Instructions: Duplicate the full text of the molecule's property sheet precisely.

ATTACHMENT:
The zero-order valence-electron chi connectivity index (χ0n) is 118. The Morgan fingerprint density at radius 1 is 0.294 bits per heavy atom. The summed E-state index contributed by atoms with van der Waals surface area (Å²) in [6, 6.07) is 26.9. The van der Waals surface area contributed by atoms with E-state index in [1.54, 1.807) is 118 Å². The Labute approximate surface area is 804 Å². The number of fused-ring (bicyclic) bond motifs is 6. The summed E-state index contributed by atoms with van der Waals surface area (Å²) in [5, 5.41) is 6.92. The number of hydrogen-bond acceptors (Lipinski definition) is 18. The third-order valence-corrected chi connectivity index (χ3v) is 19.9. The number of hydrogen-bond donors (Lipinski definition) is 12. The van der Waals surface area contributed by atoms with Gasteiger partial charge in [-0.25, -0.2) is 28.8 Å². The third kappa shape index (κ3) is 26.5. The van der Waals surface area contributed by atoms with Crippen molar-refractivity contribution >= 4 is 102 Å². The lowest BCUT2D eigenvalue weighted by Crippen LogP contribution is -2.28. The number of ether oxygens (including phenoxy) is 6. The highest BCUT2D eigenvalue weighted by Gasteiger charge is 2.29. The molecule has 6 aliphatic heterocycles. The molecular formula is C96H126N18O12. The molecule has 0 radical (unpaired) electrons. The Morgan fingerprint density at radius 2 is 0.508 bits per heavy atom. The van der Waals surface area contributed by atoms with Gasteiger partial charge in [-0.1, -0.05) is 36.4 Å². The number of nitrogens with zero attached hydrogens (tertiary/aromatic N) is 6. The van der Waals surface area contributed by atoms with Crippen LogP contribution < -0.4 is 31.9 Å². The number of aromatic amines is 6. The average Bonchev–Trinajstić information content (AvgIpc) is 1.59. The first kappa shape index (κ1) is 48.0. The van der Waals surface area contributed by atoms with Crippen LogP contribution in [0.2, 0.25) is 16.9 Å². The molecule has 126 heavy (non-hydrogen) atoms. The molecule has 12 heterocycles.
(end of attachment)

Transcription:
The zero-order valence-electron chi connectivity index (χ0n) is 118. The Morgan fingerprint density at radius 1 is 0.294 bits per heavy atom. The summed E-state index contributed by atoms with van der Waals surface area (Å²) in [6, 6.07) is 26.9. The van der Waals surface area contributed by atoms with E-state index in [1.54, 1.807) is 118 Å². The Labute approximate surface area is 804 Å². The number of fused-ring (bicyclic) bond motifs is 6. The summed E-state index contributed by atoms with van der Waals surface area (Å²) in [5, 5.41) is 6.92. The number of hydrogen-bond acceptors (Lipinski definition) is 18. The third-order valence-corrected chi connectivity index (χ3v) is 19.9. The number of hydrogen-bond donors (Lipinski definition) is 12. The van der Waals surface area contributed by atoms with Gasteiger partial charge in [-0.25, -0.2) is 28.8 Å². The third kappa shape index (κ3) is 26.5. The van der Waals surface area contributed by atoms with Crippen molar-refractivity contribution >= 4 is 102 Å². The lowest BCUT2D eigenvalue weighted by Crippen LogP contribution is -2.28. The number of ether oxygens (including phenoxy) is 6. The highest BCUT2D eigenvalue weighted by Gasteiger charge is 2.29. The molecule has 6 aliphatic heterocycles. The molecular formula is C96H126N18O12. The molecule has 0 radical (unpaired) electrons. The Morgan fingerprint density at radius 2 is 0.508 bits per heavy atom. The van der Waals surface area contributed by atoms with Gasteiger partial charge in [-0.1, -0.05) is 36.4 Å². The number of nitrogens with zero attached hydrogens (tertiary/aromatic N) is 6. The van der Waals surface area contributed by atoms with Crippen LogP contribution < -0.4 is 31.9 Å². The number of aromatic amines is 6. The average Bonchev–Trinajstić information content (AvgIpc) is 1.59. The first kappa shape index (κ1) is 48.0. The van der Waals surface area contributed by atoms with Crippen LogP contribution in [0.2, 0.25) is 16.9 Å². The molecule has 126 heavy (non-hydrogen) atoms. The molecule has 12 heterocycles.